Then there’s the matter of if he would leave the team in ruin when his time in town is inevitably up. Although I hear the argument that he could leave the team as seamlessly as he would arrive – and he would arrive seamlessly with all our cap room – I find it more important to consider if he’ll leave our roster in shambles, just as has in the past.

The first time he abandoned Cleveland he agonized them with “The Decision” while inflicting emotional pain to the very city that raised him. When he left Miami to ceremoniously get back with his Ex, he made sure to hijack their offseason before running high-and-dry. And when he finally decides to leave Cleveland for a second time they’ll be without first-round picks, talent, or cap-space. In all three scenarios LeBron’s former team is left with a stripped roster and no assets; the first two teams he left never recovered, and when he leaves Cleveland again they’ll be nothing short of hopeless.

The Sixers are currently well positioned for not only the immediate future but for the long-term future as well, which is something Miami or Cleveland didn’t have to lose. And based on LeBron’s track-record it’s clear that whatever team he joins will be forced to hemorrhage whatever assets GM James wants in order to pursue a twilight championship or two. If you think he would come in here and not have the power to call the shots – you’re wrong.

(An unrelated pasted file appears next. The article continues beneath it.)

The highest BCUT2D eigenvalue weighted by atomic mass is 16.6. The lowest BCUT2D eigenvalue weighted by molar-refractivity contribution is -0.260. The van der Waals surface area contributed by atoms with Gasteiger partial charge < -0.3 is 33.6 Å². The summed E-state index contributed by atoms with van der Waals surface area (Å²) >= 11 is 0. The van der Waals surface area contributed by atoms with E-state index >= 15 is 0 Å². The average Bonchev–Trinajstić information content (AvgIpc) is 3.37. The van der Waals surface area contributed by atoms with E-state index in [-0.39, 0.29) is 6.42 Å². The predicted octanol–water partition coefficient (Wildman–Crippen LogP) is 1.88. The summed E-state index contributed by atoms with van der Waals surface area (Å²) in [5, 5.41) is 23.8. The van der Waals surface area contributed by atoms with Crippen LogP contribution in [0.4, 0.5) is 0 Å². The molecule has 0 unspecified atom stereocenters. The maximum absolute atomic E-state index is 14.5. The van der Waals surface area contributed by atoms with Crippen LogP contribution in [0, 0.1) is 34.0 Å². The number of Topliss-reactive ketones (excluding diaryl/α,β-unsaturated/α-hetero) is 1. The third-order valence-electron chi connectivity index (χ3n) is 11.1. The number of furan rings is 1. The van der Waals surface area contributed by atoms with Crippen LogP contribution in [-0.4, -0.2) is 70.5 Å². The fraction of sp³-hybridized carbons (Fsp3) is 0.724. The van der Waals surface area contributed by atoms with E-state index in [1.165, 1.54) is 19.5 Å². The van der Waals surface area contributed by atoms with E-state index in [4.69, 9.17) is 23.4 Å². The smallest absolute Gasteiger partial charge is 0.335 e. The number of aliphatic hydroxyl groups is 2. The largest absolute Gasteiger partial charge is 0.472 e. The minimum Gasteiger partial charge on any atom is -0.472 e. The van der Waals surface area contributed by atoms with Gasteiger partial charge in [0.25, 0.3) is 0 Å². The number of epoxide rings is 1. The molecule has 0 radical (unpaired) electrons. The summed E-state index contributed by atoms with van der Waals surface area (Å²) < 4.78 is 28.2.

There’s a real argument to be made that adding LeBron James would jeopardize our long-term future for the sake of chasing one or two quickies. Although some Hinkie heads will tell you a goal of his plan was to get to the point where we could attract a caliber of player like LeBron, it wasn’t supposed to be at the expense of our long-term goal but rather as a supplement to that goal. Throwing your assets into a fire sale just to plunge into a few years of contention is the antithesis of The Process. And for the sake of maintaining the longest view in the room, I’ll say it, “LeBron, we don’t want your talents in South Philly.”